Wash away your sins as you go rafting
Words: Ambica Gulati
It’s one of my favourite places. The breeze sprinkles with chants, prayers for the holy Ganga are done through the day, diyas and flowers float constantly, foreigners rush around with rudraksha malas in a quest for the unknown, yoga camps are held everywhere, sadhus with their kamandals walk around—Rishikesh is where the quest for inner bliss is constant.
Known as the world capital of yoga, it’s where everyone comes to be away from the madding crowd. But in this quest, they end up meeting another crowd. Avoiding the main town, I always stay at Muni ki Reti, literally translated as the sand of the sages. It’s said to be the place where the sages meditated. Rishikesh is the land of Vishnu, the god of senses. It’s where Shiva came to wash out the effects of the poison he had drunk during amrit manthan. Rishikesh is the land where mythical tales live on.
The two banks of the holy Ganga host many renowned ashrams such as Gita Bhavan, Parmarth Niketan, Sivananda Ashram and more. You have a choice to stay on the side of the mountains or near the bank. Over many weekends I have stayed in a guest house as well as in an ashram. The ashram is more a cross between home and spirituality. But the guest house offers a little more freedom. You can walk about around the dead town at midnight too.
And you have a choice of crossing the river on foot by walking over the swinging Lakshman and Ram jhulas or take the less than five minute ferry ride. I have done both, but the walk over the jhulas is the more exciting prospect. If the breeze is strong, the jhula swings, giving your body a shake and you need to hold on tight.
The locals are so adept that they take their scooters and motorcycles over it. And what you need to watch out for are the monkeys. One snatched my friend’s sunglasses and swung away faster than lightning.
The ferry has its own slow pace, you can run your hand in the holy river, watch the flowers and other offerings flow by. There is even an aate kee goli seller near the ticket counter. This is for feeding the fish, though I have never seen the fish. It’s fun to see them go down in the water nevertheless. The ferry boatmen are quick to move out of the way of the river rafters coming down.
A little up, in Shivpuri, there are many river rafting camps. You can do a day’s trip. All you need–a strong pair of arms. There is special gear and there are places where the rafters stop in the middle to jump into the waters. There is an expert to take care of you during this session. I have not been brave enough to try the steering but my brother found it thrilling, going through the waves, over the rocks and keeping the balance. This is one of the more exciting parts of the holy land. Adventure and spiritual thrills.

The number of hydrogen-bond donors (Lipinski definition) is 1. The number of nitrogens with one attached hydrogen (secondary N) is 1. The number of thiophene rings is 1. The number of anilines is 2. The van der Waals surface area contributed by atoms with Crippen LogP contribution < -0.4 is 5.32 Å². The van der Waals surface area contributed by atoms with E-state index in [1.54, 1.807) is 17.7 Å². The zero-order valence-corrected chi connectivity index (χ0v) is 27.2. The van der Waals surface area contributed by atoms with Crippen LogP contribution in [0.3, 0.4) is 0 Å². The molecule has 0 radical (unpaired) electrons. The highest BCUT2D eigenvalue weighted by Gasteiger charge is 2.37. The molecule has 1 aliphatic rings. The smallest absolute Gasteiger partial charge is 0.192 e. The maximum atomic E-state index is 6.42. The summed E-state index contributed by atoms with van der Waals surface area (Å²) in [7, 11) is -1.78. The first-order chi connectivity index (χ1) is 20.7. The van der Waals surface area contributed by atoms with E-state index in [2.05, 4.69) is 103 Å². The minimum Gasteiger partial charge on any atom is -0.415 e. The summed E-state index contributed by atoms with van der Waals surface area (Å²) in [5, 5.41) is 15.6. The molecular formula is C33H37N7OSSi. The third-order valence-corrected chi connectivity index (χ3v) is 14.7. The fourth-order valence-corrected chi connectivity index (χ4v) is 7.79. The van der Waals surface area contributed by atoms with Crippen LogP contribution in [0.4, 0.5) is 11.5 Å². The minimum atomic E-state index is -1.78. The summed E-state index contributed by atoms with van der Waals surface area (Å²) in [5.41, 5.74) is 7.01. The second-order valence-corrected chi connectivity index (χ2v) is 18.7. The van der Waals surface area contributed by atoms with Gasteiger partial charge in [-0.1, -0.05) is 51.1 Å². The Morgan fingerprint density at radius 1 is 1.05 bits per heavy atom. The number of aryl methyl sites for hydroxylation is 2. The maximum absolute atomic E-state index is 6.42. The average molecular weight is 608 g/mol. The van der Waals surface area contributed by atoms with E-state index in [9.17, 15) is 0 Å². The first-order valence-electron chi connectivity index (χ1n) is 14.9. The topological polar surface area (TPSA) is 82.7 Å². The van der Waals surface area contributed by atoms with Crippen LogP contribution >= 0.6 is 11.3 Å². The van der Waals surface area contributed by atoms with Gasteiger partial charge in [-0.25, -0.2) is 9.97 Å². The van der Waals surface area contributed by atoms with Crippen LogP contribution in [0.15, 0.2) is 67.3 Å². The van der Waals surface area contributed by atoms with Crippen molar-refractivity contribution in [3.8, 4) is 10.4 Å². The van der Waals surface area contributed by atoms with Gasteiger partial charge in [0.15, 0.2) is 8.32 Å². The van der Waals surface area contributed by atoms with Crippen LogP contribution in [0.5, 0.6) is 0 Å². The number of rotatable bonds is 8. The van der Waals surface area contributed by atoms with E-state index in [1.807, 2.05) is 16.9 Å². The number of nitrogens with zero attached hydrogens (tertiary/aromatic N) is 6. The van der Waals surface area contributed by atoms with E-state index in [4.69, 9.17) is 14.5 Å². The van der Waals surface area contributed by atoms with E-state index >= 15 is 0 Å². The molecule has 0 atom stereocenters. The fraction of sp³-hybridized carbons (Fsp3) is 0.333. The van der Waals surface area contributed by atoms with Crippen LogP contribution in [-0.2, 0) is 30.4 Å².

I have always found the evening times the most fascinating near the river. The bathers finally let the water flow freely. People gather around drinking tea or simply watching the sun set. But the maximum crowd gathers at the steps of Parmarth Niketan. The half an hour Ganga aarti is a spectacle of reverence. The moment it ended, we, along with a zillion others, floated diyas and flowers. The little diyas soon found their way into the river, giving an indication that prayers have been immersed and accepted.
And then time for some food. The most famous eating place here which offers a delectable thali is the Chotiwala restaurant. But even along the ghats there are numerous eating joints and most of them have fresh and well-cooked food. I even found a place to charge my mobile.
For me, a visit to Rishikesh is never complete without a trip to the Neelkanth temple, about 28km up in the mountains. You have the choice of trekking up through the forest which is what I plan to do next. I have to see Vashishtha guha, Cave of Sage Vashishtha too.
What more to see and do
A yoga festival is held every year in March. You can explore the many temples in the area. A walk through the lanes of Muni ki Reti will introduce you to shops selling cotton clothes, a bakery, cheap jewellery and lots of religious items. It is the home of the 133-year-old Kailash Ashram Brahmavidyapitham, an institution which preserves and promotes traditional Vedantic studies.
There is a centre for hiking, backpacking, rock climbing, rappelling and kayaking. Sometimes camps for bungee jumping and fox climbing are also introduced. There is mountain biking at Mohanchatti, near Lakshman jhula.
What you will relish
The fresh gulkand and rhododendron squash. I always carry some back.
How to reach
Air: The Jolly Grant airport at Dehradun is approx 35km away. Daily flights with Air India, Spice Jet and Jet Airways from Delhi and Lucknow. From there, one can take a taxi or bus.
Road: It is well connected with Haridwar, Dehradun and Delhi. Buses operate from the Kashmere Gate ISBT in Delhi. A drive on NH58 from Delhi would be around 7 hours.
Train: The railway station is at Haridwar, approx 25km away. Popular trains are Shatabadi Express, Jan Shatabadi, AC Special Express and Mussoorie Express.